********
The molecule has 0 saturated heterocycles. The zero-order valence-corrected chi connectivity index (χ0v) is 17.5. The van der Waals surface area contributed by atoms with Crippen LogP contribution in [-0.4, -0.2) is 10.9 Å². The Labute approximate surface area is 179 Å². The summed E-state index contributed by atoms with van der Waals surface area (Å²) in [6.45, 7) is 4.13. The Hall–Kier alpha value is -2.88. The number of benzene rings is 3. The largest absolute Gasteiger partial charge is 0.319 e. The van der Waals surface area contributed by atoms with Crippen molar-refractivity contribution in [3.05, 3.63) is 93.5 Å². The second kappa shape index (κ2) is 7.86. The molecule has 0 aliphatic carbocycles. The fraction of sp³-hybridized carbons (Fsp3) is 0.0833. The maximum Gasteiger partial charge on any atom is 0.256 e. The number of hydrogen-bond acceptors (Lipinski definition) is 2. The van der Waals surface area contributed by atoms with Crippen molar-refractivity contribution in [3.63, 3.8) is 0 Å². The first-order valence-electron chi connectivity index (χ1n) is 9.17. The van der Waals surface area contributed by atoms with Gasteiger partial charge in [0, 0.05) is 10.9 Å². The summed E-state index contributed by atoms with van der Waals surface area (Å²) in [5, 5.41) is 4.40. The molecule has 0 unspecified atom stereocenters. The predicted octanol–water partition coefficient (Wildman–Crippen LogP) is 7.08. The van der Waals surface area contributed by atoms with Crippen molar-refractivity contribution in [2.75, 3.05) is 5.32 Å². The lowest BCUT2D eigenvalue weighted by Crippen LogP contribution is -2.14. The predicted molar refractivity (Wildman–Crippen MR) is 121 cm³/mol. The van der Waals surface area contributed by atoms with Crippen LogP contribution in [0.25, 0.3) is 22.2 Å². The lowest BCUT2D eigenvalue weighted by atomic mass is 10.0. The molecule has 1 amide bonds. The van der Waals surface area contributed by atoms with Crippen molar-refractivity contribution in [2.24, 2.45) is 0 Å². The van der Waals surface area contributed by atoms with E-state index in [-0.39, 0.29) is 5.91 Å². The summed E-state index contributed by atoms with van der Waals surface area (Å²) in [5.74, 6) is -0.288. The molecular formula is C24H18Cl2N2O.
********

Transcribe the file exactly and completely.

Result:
The molecule has 0 saturated heterocycles. The zero-order valence-corrected chi connectivity index (χ0v) is 17.5. The van der Waals surface area contributed by atoms with Crippen LogP contribution in [-0.4, -0.2) is 10.9 Å². The Labute approximate surface area is 179 Å². The summed E-state index contributed by atoms with van der Waals surface area (Å²) in [6.45, 7) is 4.13. The Hall–Kier alpha value is -2.88. The number of benzene rings is 3. The largest absolute Gasteiger partial charge is 0.319 e. The van der Waals surface area contributed by atoms with Crippen molar-refractivity contribution in [3.05, 3.63) is 93.5 Å². The second kappa shape index (κ2) is 7.86. The molecule has 0 aliphatic carbocycles. The fraction of sp³-hybridized carbons (Fsp3) is 0.0833. The maximum Gasteiger partial charge on any atom is 0.256 e. The number of hydrogen-bond acceptors (Lipinski definition) is 2. The van der Waals surface area contributed by atoms with Crippen molar-refractivity contribution in [3.63, 3.8) is 0 Å². The first-order valence-electron chi connectivity index (χ1n) is 9.17. The van der Waals surface area contributed by atoms with Gasteiger partial charge in [0, 0.05) is 10.9 Å². The summed E-state index contributed by atoms with van der Waals surface area (Å²) in [5, 5.41) is 4.40. The molecule has 0 unspecified atom stereocenters. The predicted octanol–water partition coefficient (Wildman–Crippen LogP) is 7.08. The van der Waals surface area contributed by atoms with Crippen molar-refractivity contribution in [2.75, 3.05) is 5.32 Å². The lowest BCUT2D eigenvalue weighted by Crippen LogP contribution is -2.14. The predicted molar refractivity (Wildman–Crippen MR) is 121 cm³/mol. The van der Waals surface area contributed by atoms with Crippen LogP contribution in [0.25, 0.3) is 22.2 Å². The lowest BCUT2D eigenvalue weighted by atomic mass is 10.0. The molecule has 1 amide bonds. The van der Waals surface area contributed by atoms with Crippen molar-refractivity contribution in [2.24, 2.45) is 0 Å². The van der Waals surface area contributed by atoms with E-state index in [-0.39, 0.29) is 5.91 Å². The summed E-state index contributed by atoms with van der Waals surface area (Å²) in [5.74, 6) is -0.288. The molecular formula is C24H18Cl2N2O.